Gestational Diabetes More Common in Pregnant Snorers

Originally Written: June 2009
Updated April 2018

Pregnant women snore a lot, which puts them at higher risk for gestational diabetes, concludes a recent study. Pregnant snorers therefore have increased risk for various future health problems, as do their children.

Snoring, as well as sleep apnea in general (irregular breathing during sleep), has been linked to cardiovascular problems, and less definitively, diabetes, in people of all ages, race and sex. Many pregnant women who previously were non-snorers, snore during pregnancy, but this short term snoring had not previously been linked to any major health problems.

The current study has shown that a higher percentage of snoring pregnant women develop gestational diabetes(link), which describes high blood glucose levels during pregnancy, than non-snorers. Gestational diabetes is treatable, but when undiagnosed or improperly managed, babies of these mothers are at increased risk for various conditions, such as large birth weight, jaundice and future obesity. Mothers with gestational diabetes are more likely to develop type 2 diabetes and cardiovascular disease after pregnancy.

Observations were fairly compelling in the study. Of the 189 pregnant women who participated, 14.3% of pregnant snorers developed gestational diabetes, compared to only 3.3% of pregnant non-snorers. The snoring may activate the sympathetic nervous system, which causes blood pressure to rise at night.

The study authors explain that the common weight gain associated with pregnancy, as well as increased edema (internal fluid buildup), which causes blockage of airway passages, are most responsible for the high incidence of snoring in pregnant women. Says principal investigator Dr. Francesca Fracco, “Snoring may be a sign of poor air flow and diminished oxygenation during sleep that can cause a cascade of events in your body. This may activate your sympathetic nervous system, so your blood pressure rises at night. This can also provoke inflammatory and metabolic changes, increasing the risk of diabetes or poor sugar tolerance.”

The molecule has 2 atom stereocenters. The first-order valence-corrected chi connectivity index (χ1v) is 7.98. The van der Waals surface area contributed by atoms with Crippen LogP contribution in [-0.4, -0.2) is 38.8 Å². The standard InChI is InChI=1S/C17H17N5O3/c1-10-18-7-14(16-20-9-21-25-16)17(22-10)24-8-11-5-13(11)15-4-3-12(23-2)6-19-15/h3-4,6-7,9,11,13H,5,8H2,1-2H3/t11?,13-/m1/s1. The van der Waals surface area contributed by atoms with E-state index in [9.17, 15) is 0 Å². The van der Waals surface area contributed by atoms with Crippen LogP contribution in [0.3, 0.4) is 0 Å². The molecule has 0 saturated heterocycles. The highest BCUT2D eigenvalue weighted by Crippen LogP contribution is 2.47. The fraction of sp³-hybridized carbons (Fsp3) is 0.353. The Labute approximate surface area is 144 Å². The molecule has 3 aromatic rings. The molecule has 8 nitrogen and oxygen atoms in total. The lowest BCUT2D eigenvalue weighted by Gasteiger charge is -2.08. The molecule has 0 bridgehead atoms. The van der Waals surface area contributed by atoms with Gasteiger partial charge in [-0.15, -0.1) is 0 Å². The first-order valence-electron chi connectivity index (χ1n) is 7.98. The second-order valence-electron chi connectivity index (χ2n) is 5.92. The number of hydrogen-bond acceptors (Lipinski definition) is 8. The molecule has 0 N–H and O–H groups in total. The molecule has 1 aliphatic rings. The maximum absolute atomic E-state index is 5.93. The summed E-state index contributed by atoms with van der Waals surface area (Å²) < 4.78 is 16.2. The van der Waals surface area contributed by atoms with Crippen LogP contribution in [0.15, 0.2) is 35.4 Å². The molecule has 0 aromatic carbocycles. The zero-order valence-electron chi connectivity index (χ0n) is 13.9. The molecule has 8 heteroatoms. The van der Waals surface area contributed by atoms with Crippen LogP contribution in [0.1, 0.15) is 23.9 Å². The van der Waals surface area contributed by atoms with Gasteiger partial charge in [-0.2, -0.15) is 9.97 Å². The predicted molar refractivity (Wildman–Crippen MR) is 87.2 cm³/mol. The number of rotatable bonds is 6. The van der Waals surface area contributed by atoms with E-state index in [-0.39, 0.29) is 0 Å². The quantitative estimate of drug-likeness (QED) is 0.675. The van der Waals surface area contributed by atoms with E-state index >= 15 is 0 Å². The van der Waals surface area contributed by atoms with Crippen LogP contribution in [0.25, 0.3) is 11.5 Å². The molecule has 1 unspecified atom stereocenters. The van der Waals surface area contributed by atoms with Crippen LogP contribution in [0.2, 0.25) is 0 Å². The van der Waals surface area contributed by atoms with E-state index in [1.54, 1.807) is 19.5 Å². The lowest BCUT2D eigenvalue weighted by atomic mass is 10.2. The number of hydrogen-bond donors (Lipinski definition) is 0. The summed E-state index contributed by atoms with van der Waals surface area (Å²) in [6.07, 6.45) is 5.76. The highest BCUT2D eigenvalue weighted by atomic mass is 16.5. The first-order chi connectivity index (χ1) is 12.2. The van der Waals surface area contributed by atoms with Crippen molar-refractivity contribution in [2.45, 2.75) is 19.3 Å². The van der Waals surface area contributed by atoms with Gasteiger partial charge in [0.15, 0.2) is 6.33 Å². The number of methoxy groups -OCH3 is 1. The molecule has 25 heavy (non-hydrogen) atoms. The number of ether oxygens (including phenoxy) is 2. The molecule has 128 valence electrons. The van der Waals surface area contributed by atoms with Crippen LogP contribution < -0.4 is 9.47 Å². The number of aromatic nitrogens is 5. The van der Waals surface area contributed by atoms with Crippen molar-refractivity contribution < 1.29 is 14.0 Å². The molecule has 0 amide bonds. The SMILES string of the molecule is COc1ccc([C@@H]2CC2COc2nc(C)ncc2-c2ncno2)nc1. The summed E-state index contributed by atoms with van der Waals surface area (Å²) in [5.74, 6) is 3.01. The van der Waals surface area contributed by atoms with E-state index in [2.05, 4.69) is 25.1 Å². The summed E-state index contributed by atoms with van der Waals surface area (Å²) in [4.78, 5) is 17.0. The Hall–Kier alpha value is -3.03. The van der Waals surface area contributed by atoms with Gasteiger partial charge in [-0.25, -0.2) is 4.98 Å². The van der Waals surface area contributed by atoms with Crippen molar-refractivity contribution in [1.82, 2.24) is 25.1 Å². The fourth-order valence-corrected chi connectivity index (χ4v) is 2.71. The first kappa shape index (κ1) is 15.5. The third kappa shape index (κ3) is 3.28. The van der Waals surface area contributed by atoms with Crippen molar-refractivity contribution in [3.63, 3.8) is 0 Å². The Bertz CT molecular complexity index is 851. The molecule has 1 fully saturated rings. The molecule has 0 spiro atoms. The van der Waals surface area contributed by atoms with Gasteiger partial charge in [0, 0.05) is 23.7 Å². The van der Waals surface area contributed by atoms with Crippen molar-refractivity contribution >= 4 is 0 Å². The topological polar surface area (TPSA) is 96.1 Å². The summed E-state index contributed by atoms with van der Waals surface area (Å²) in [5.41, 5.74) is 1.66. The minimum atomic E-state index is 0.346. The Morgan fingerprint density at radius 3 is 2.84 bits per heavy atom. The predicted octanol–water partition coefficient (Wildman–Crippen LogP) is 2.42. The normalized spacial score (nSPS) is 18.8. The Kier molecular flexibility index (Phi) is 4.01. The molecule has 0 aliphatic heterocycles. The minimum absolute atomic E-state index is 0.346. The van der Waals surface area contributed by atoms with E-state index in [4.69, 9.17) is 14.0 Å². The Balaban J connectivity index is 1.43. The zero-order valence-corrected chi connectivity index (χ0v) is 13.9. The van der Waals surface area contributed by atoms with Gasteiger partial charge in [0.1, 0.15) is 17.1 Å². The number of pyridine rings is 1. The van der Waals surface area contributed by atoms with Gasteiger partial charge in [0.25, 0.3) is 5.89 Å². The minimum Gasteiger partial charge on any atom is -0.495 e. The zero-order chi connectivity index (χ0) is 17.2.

As in moderate cases of type 2 diabetes, gestational diabetes can be controlled through monitoring blood glucose levels, and compensating for high blood glucose levels with proper dietary control and physical activity. Controlled nutritional intakes, especially for snoring pregnant women, could help maintain quality of life for the mothers, and maybe save the lives of their children.

Original Source: Fracco, Francesca. Paul, Marla. Northwestern University news release. June 2009.

No update necessary…will have link to sleep apnea and gestational diabetes articles…


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